© Digitised Sky Survey (DSS); Second Palomar Observatory Sky Survey (POSS-II)

M32 is well placed

Dominic Ford, Editor
From the Deep Sky feed

Objects: M32
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The sky at

M32 (mag 9.0), the second brightest satellite galaxy of the Andromeda galaxy (M31) after M110 will be well placed, high in the sky. It will reach its highest point in the sky at around midnight local time.

At a declination of +40°51', it is easiest to see from the northern hemisphere but cannot be seen from latitudes much south of 29°S.

From Ashburn, it will be visible all night. It will become visible around 19:56 (EDT) as the dusk sky fades, 32° above your north-eastern horizon. It will then reach its highest point in the sky at 01:12, 88° above your northern horizon. It will be lost to dawn twilight around 06:05, 35° above your north-western horizon.

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At magnitude 8.1, M32 is quite faint, and certainly not visible to the naked eye, but can be viewed through a pair of binoculars or small telescope.

The position of M32 is as follows:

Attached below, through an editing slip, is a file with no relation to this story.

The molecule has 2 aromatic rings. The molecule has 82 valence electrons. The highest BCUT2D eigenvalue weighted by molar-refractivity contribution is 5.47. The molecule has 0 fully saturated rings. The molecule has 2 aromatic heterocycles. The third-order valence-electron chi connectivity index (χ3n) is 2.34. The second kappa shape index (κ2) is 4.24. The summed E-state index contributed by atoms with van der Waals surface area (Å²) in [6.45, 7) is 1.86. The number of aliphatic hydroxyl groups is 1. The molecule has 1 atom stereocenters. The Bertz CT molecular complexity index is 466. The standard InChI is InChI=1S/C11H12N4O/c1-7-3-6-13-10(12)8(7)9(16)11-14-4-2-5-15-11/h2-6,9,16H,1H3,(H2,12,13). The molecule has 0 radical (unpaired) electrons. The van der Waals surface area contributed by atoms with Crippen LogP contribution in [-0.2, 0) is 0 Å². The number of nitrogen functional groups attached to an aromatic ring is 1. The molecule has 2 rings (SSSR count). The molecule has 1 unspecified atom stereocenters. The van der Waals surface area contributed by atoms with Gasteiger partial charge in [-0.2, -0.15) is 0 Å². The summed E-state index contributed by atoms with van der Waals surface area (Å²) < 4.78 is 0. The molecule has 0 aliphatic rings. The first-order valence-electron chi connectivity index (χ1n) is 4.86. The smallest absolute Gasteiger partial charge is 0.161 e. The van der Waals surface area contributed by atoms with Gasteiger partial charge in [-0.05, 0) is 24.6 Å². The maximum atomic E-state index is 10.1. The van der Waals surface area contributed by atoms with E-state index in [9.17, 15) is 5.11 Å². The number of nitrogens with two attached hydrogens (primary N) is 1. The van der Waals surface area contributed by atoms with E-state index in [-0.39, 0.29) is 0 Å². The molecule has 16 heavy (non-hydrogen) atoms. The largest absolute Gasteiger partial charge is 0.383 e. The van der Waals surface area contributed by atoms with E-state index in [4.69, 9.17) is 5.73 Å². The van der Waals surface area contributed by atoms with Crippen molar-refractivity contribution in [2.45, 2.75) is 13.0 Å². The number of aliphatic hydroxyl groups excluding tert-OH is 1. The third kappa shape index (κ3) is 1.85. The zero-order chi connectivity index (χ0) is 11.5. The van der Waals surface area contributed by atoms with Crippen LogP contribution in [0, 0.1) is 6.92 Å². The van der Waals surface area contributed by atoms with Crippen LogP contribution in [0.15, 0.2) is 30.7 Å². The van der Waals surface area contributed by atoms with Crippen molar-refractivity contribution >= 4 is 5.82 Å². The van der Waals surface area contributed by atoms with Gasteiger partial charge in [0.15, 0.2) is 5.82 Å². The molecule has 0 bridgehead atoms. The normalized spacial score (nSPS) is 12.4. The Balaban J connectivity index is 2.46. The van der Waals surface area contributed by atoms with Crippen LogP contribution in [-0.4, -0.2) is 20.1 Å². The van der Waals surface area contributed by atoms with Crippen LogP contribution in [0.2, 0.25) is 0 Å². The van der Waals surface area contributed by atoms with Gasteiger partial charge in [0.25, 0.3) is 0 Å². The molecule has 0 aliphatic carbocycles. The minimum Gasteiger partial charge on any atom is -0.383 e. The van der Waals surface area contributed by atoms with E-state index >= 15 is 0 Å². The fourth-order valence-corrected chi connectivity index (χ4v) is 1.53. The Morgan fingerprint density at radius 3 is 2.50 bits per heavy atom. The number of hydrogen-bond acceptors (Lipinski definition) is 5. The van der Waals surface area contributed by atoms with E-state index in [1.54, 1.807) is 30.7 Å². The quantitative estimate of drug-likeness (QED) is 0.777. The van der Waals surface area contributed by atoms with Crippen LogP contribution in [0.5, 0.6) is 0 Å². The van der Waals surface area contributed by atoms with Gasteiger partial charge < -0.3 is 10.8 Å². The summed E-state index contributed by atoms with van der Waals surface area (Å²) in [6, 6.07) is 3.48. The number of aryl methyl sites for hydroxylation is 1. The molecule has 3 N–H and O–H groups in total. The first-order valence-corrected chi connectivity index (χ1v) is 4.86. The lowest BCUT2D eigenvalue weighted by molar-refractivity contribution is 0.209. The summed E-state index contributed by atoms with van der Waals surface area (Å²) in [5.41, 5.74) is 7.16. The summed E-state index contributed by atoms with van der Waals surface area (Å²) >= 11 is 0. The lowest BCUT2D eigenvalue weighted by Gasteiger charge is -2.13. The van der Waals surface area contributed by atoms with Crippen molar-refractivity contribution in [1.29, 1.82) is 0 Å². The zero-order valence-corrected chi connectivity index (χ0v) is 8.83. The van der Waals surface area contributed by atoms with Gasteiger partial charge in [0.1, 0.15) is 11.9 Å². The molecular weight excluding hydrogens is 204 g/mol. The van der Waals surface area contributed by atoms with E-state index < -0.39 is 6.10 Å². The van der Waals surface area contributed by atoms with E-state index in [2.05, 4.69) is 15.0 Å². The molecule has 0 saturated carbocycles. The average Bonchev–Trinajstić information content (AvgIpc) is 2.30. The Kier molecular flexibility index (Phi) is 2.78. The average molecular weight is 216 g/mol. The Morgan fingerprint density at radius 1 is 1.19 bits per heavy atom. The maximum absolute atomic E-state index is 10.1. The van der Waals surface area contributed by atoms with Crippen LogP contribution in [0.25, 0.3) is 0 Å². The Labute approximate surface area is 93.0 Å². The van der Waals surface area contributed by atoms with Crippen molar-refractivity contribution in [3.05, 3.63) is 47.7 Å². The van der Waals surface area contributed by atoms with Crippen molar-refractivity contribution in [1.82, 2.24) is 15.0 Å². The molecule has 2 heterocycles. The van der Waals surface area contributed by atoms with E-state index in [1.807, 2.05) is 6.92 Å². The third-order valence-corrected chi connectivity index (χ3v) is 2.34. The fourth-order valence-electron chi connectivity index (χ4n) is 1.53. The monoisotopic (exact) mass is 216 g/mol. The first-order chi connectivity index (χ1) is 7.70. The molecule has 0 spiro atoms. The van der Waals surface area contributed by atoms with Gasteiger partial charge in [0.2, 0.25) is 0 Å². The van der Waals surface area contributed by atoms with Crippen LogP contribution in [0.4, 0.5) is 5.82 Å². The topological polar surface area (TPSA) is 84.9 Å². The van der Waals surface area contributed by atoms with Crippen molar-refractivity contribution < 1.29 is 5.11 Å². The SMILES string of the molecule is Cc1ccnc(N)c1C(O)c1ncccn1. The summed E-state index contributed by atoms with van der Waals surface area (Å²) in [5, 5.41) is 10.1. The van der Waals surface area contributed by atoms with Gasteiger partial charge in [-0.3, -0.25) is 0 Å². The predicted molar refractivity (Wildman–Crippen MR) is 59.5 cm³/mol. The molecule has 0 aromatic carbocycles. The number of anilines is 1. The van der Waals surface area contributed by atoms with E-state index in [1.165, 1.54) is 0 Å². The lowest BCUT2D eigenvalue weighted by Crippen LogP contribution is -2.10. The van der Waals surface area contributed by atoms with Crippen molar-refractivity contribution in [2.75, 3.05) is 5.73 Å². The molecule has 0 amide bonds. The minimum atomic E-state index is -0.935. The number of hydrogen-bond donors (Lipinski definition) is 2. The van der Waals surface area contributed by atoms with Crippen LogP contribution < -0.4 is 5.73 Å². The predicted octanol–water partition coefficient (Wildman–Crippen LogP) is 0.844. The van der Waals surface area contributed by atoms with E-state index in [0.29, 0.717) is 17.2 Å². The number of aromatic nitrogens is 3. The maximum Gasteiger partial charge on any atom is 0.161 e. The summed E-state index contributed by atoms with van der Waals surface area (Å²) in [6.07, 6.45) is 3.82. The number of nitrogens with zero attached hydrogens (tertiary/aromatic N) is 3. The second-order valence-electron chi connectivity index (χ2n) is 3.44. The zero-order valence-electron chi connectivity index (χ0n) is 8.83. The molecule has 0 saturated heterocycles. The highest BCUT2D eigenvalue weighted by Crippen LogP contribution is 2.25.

Object Right Ascension Declination Constellation Magnitude Angular Size
M32 00h42m40s +40°51' Andromeda 8.1 9'00"

The coordinates above are given in J2000.0.

The sky on 01 October 2020
Twilight ends
Twilight begins

14-day old moon
Waning Gibbous


14 days old

Rise Culm. Set
Mercury 09:21 14:32 19:42
Venus 03:45 10:30 17:14
Moon 19:16 00:39 06:27
Mars 19:38 02:06 08:29
Jupiter 14:59 19:43 00:31
Saturn 15:25 20:14 01:07
All times shown in EDT.


The circumstances of this event were computed using the DE430 planetary ephemeris published by the Jet Propulsion Laboratory (JPL).

This event was automatically generated by searching the ephemeris for planetary alignments which are of interest to amateur astronomers, and the text above was generated based on an estimate of your location.

Image credit

© Digitised Sky Survey (DSS); Second Palomar Observatory Sky Survey (POSS-II)






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